Editorial: Population ageing is one of the most significant issues facing New Zealand in the coming decades. Its implications are crucial for government and all policy-making bodies. It will affect individuals, households, communities, businesses and voluntary organisations. An understanding of how ageing relates to other social and economic changes in New Zealand and an in-depth knowledge of behavioural factors that promote positive ageing is fundamental to successful adjustment as the age composition of the population changes. The nine articles on ageing in this issue of Policy Quarterly all contribute to this understanding and the ‘cultural adaptation’ called for by Simon Biggs, who visited the Institute for Governance and Policy Studies (IGPS) in February this year. He points out that the challenge of ageing is facing both mature and emerging economies and exercising the minds of policy makers throughout the world.
Three articles relate to retirement income policies. Bob Stephens presents a critique of the 2013 retirement income policy review, looking to the future and exploring the options for keeping present policies sustainable. He calls for more public discussion around this issue. Geoff Rashbrooke focuses on the decumulation phase, which will become especially important as KiwiSaver accounts mature. How will people use their lump sums and what is the role of public policy in this area? Susan St. John places the New Zealand retirement income support system in an international context and finds it has much to offer, despite its flaws.
Workforce ageing is an aspect of population ageing and also calls for policy responses. Michael Cameron and Matthew Roskruge analyse the trends, pointing to significant increases in labour force participation by older New Zealanders, especially compared to other OECD countries. Age discrimination can be a barrier to such participation and Judith Davey, drawing on the impressions of employers and other informants, finds that legislation cannot combat it without other action.
Housing is a third area in which population ageing will make its mark. Sally Keeling cites research which indicatesagrowingdemandforrentalaccommodation, and the disadvantages experienced by older renters when policies assume that home ownership is the norm. Living alone has become a common lifestyle for older people and increasing numbers among oncoming cohorts. Drawing on interviews with older people, Peggy Koopman-Boyden reports on what makes their lives meaningful and how their situation could be improved. Housing tenure is also one of the areas covered by the New Zealand Longitudinal Study of Ageing, alongside income, poverty, asset accumulation and well-being. Charles Waldegrave, in his article, points out the fundamental influence of policy in these areas, linking with some of the points raised by Stephens.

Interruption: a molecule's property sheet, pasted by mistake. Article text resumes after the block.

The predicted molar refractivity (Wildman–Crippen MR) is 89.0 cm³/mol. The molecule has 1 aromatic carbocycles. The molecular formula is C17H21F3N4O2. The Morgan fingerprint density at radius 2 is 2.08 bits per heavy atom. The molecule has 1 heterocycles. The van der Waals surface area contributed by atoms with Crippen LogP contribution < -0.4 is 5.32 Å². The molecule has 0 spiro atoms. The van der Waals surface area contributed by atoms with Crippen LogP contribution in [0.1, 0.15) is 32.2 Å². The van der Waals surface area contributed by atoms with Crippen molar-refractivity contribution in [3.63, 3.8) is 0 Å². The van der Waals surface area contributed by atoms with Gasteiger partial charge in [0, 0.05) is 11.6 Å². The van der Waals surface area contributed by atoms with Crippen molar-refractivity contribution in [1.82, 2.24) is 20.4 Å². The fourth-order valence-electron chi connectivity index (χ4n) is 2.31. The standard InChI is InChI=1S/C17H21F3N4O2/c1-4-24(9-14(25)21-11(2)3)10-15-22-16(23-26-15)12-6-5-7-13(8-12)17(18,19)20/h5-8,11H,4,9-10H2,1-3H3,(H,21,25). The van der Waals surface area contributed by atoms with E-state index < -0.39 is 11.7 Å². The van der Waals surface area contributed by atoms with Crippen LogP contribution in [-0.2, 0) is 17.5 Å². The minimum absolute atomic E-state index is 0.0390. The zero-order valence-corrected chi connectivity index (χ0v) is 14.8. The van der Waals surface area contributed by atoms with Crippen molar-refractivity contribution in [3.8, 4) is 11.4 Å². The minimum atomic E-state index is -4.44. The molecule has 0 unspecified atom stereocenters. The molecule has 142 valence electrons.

As Simon Biggs points out, ‘everyone wants to live a long life, but no one wants to grow old’. Lasting solutions to the challenges of population ageing must be based on intergenerational complementarity, on progressive and well-based policies which balance the opportunities and risks of an ageing world.
The first article in this issue of Policy Quarterly is the text of the 2014 Sir Frank Holmes Memorial Lecture, presented annually by the IGPS. The presenter this year was Julia Black, professor of law and pro-director for research at the London School of Economics and Political Science. Her title is ‘Learning from Regulatory Disasters’. For New Zealand readers the mention of ‘regulatory disasters’ immediately calls to mind events such as the Pike River mine explosion in 2010 and the ‘leaky buildings’ built and identified in the 1990s and 2000s. In her article Professor Black also draws on the Macondo oil spill in the Gulf of Mexico, the explosion at the Buncefield tank storage depot in the south of England, and the 2008 collapse of the Royal Bank of Scotland, a contributor to and casualty of the global financial crisis. Each of these cases revealed regulatory failures often stemming from tensions within and between different approaches to regulatory regimes. Detailed, prescriptive regulation can quickly become outdated, but performance-based or outcomes- focused regimes require a supporting scaffolding of guidance. From her case studies, the author identifies key lessons for regulators and those who oversee them.
The final article, from Elizabeth Eppel, was held over from the previous issue of Policy Quarterly to account for the government gazetting on 4 July of amendments to the 2011 National Policy Statement for Fresh Water, which came into effect on 1 August. In it Elizabeth addresses the difference between what she calls ‘good governance’ and ‘effective governance’, where the latter depends on bringing a complexity lens to the issue of designing and enacting policy. Water governance is such a case. There are multi-layered and complex institutional arenas for decision-making, and interacting and interdependent complex systems, and the entire framework must be adaptive and sustainable. She then explores the conditions that are necessary for effective governance, concluding that New Zealand has some distance yet to go in order to achieve them. She argues that lessons learned elsewhere point particularly to the need for improved collaboration, more adaptive learning, and more comprehensive, open and transparent information, particularly pertaining to actual outcomes. The fresh water problem demands effective governance processes compatible with its complexity.
NB: This link is to the entire issue of Policy Quarterly August 2014. Individual articles will be posted as they are made available.